Does it matter who the artist is if you love a painting, surely it shouldn’t? I bought two paintings twenty years ago from a second hand market stall, I got them both for £25, bargain. But being the curious creature I am with the internet came the chance to research them and try to find the artist. The first had a dodgy signature, hard to make out but was done in a French impressionist/Monet-ish style, research uncovered it was the work of a group of artists working under a banner name to mass produce the paintings for mass market sale, I didn’t care I like it. The second was clearly marked Robert Cox, my initial attempts found nothing then I would find the odd painting on Ebay or listed as for sale with an auction house but still nothing. Then I came across a few posts like this one…
I found several paintings by this artist at a local thrift shop. I also found the biography below on several sites. I think this may be some sort of a scam or perhaps similar to the many “Burnett” paintings from Mexico. All of the paintings in the local shop bore the stamp of “Creative Interiors” and “Hecho en Mexico”. I could not find Robert Cox with the birth and death dates given below in either the Social Security Death Index or in the California Death Index. I could find no mention of a company called “Mayhew Peakes”. There is a Katherine Gibbs School, but it appears to be a 2 year college. The Art Workers Coalition was founded in New York City in 1969, seven years after Cox supposedly moved to California, and only existed until 1971. The only mention I can find for the Brown Hammerson Medal of Honour (or Honor) is in this biography.
“Born on July 14th, 1934 in Mt Holly, New Jersey, he studied at the Katharine Gibbs School of Art from 1953 until 1956 before joining Mayhew Peakes Inc. as a graphic designer. Dissatisfied with his progress he resigned in 1962 and moved to California where he married Marjorie in 1966. The new Californian environment gave him unrestricted floral subjects for his painting and he painted furiously to make up for the lost time he felt he had spent in Philadelphia. It was important to him that art was available to the general public. He appreciated that most people could not afford thousands of Dollars for original works and, often to his own financial detriment, he strived to keep his sale prices low.
Although generally shy and unassuming, he was a founder member of the Art Workers Coalition and very active in promoting the rights of artists. He was awarded the Brown Hammerson Medal of Honour for services to art in 1986.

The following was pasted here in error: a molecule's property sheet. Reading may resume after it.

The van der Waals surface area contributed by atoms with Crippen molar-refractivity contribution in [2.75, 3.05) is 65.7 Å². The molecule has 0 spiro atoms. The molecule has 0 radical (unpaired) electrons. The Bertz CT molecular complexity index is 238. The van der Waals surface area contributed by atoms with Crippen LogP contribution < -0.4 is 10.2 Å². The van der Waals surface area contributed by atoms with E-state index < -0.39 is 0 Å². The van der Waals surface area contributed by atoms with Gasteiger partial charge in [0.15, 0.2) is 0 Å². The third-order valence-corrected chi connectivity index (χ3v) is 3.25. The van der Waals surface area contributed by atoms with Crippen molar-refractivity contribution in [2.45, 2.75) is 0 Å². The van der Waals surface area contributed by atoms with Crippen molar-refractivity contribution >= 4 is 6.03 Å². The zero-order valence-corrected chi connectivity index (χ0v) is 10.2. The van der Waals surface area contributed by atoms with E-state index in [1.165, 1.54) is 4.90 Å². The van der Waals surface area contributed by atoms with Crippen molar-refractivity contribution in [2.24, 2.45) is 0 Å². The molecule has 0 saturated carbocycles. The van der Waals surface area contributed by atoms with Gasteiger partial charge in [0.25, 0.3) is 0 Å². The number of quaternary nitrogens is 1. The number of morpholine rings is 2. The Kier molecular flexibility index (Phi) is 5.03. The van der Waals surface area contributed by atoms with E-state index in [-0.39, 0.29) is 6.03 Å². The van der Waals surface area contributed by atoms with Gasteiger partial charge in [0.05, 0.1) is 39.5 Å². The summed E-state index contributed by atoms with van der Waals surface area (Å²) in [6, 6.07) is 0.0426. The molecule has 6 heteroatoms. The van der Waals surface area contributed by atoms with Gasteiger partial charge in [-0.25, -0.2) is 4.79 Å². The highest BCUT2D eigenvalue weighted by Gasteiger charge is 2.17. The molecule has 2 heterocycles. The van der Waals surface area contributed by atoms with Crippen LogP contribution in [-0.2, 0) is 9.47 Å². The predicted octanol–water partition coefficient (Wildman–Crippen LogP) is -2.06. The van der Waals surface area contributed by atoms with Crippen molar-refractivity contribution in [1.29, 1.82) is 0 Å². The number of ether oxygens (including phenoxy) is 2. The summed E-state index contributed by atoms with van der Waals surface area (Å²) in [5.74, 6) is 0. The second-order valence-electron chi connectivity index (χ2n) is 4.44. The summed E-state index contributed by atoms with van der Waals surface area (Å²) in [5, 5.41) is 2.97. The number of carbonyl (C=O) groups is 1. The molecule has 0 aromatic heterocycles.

One of the most prolific painters of the 1970s and 1980s, Robert Cox established a huge reputation in the United States for his almost neo-Victorian style and his early adoption of the pallet knife in creating stylised flowers. His work is represented in many American museums, galleries and private collections as well as having been frequently exported to Europe and Australia and has been auctioned at Christies, Bonhams and Cheffins.
Robert Cox died on June 18th, 2001 in Escondido, California after a long illness. His wife, Marjorie, and his daughters, Kate and Ginny, survived him.”
I found this summary on Robert Cox’s bio here, and I have to say I pretty much agree with his assessment. The question is does it matter?
So this first painting I found on Ebay just for comparison purposes ‘Pink Roses in a Brown Vase’ the paintings are all floral arrangements and one could take that as evidence of the ‘scam’ in itself, after all surely a painter would paint other things not just sit day after day painting the same things, secondly the sheer volume of paintings out there suggests one man could not be responsible for them all.
I found around fifty just on the UK Ebay site ranging in price from £45 to £300 buy it now, the frames range from plain brown to highly ornate gold frames, personally I think mine had been in a more ornate frame and that the frame was taken to be used for something else and it was re-framed in a plain one just because the framing is not done very well and is not as well centred as many others seem to be. This is my painting…
The fact is it does not matter if a painting or a book is created for mass enjoyment rather than for a small group of academics to enjoy, what matter is that the individual finds pleasure in it, when I saw it along with the other painting at the second hand market I was not thinking I wonder what this would be worth, I saw it and thought I want that, I love it. Of course I worry a group of what could be incredibly talented painters are locked in a room somewhere being forced to paint vases of flowers from morning till night but is it any different to those who work in ceramic factories hand painting designs over and over again, maybe doing this during the day covers the bills so they can paint stunning sunsets for their own pleasure or under their own name.
The going rate for both the paintings I bought for £25 for the pair is £200 based on the size and subject/colour would I ever sell them nope not if you offered me double that amount, they were bought for the pleasure looking at them gives me and an authors name does not change that.